This browser is not actively supported anymore. For the best passle experience, we strongly recommend you upgrade your browser.
| 6 minutes read

High Court finds moving into statutorily overcrowded housing is not a “deliberate act” where Claimant could not afford suitable housing

High Court finds moving into statutorily overcrowded housing is not a “deliberate act” where Claimant could not afford suitable housing and therefore had no real choice.

Background

The case of R (Milton Laines Roman) v London Borough of Southwark [2022] EWHC 1232 (Admin) concerned a challenge brought to the decision of London Borough of Southwark to refuse to place the Claimant in priority Band 1 of its housing allocation scheme on the basis that, while the Claimant and his family were statutorily overcrowded in their accommodation, the Council found that the Claimant had caused this statutory overcrowding by a “deliberate act”.

The Claimant, his wife and two children were Spanish nationals who were originally from Ecuador. They moved to the UK in 2016 after being unable to find work in Ecuador or Spain due to the financial crisis, and found low paid work as cleaners in central London. Shortly after the Claimant and his family arrived in London, they had moved into a one-room studio flat in Southwark in November 2016 after being evicted from their previous accommodation in London when the landlord of that accommodation had discovered that the whole family was living in one room.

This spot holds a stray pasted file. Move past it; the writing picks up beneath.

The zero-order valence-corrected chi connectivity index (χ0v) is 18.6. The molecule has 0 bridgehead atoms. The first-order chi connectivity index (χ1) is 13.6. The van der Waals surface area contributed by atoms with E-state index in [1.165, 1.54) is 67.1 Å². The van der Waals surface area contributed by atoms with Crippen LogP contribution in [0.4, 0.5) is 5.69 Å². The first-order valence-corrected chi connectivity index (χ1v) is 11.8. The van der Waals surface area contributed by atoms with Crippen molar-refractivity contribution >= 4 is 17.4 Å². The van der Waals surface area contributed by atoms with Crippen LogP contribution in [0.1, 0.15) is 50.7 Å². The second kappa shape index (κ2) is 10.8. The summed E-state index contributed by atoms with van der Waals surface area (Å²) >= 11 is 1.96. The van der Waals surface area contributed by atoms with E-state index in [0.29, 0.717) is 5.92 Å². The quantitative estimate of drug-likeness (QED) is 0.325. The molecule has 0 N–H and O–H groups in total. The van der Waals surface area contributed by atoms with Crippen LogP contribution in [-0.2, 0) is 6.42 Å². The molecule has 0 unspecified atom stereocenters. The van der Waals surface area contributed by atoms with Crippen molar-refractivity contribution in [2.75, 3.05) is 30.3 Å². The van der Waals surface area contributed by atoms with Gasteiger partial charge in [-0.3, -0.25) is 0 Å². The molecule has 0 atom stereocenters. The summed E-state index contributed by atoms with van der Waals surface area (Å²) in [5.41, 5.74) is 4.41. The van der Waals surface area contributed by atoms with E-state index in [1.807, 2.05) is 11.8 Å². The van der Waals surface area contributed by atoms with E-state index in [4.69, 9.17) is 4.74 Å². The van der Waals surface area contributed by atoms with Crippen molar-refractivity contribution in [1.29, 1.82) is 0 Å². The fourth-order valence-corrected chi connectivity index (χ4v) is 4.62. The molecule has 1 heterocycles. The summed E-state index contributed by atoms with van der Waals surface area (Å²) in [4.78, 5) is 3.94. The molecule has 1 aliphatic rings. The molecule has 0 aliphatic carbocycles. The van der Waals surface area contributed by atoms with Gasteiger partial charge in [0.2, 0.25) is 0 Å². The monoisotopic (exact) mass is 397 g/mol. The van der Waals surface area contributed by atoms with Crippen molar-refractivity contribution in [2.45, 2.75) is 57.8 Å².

There was no dispute between the parties that the Claimant and his family were statutorily overcrowded in the studio flat within the definition of Part X of the Housing Act 1985. However, the Council decided that the statutorily overcrowded had been caused by the Claimant and therefore under the Scheme he could not be placed in the highest priority band.